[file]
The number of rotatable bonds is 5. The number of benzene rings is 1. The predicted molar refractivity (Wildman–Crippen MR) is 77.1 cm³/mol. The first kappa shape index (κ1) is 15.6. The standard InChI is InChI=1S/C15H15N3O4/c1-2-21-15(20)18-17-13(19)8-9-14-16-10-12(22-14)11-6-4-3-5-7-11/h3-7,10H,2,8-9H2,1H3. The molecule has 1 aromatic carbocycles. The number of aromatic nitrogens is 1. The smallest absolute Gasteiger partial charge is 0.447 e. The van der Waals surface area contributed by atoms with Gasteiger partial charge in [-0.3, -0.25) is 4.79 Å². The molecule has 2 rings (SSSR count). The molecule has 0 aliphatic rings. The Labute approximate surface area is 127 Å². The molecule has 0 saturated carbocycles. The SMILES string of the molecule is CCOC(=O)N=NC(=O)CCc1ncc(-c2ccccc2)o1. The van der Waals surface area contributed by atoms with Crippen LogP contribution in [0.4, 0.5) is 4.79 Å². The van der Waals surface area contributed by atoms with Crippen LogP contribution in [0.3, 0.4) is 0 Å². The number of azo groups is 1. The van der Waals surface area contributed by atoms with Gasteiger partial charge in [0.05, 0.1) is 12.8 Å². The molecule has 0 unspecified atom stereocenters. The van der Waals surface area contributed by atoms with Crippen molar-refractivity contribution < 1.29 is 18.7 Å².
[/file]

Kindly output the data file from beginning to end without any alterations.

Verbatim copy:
The number of rotatable bonds is 5. The number of benzene rings is 1. The predicted molar refractivity (Wildman–Crippen MR) is 77.1 cm³/mol. The first kappa shape index (κ1) is 15.6. The standard InChI is InChI=1S/C15H15N3O4/c1-2-21-15(20)18-17-13(19)8-9-14-16-10-12(22-14)11-6-4-3-5-7-11/h3-7,10H,2,8-9H2,1H3. The molecule has 1 aromatic carbocycles. The number of aromatic nitrogens is 1. The smallest absolute Gasteiger partial charge is 0.447 e. The van der Waals surface area contributed by atoms with Gasteiger partial charge in [-0.3, -0.25) is 4.79 Å². The molecule has 2 rings (SSSR count). The molecule has 0 aliphatic rings. The Labute approximate surface area is 127 Å². The molecule has 0 saturated carbocycles. The SMILES string of the molecule is CCOC(=O)N=NC(=O)CCc1ncc(-c2ccccc2)o1. The van der Waals surface area contributed by atoms with Crippen LogP contribution in [0.4, 0.5) is 4.79 Å². The van der Waals surface area contributed by atoms with Crippen LogP contribution in [0.3, 0.4) is 0 Å². The number of azo groups is 1. The van der Waals surface area contributed by atoms with Gasteiger partial charge in [0.05, 0.1) is 12.8 Å². The molecule has 0 unspecified atom stereocenters. The van der Waals surface area contributed by atoms with Crippen molar-refractivity contribution < 1.29 is 18.7 Å².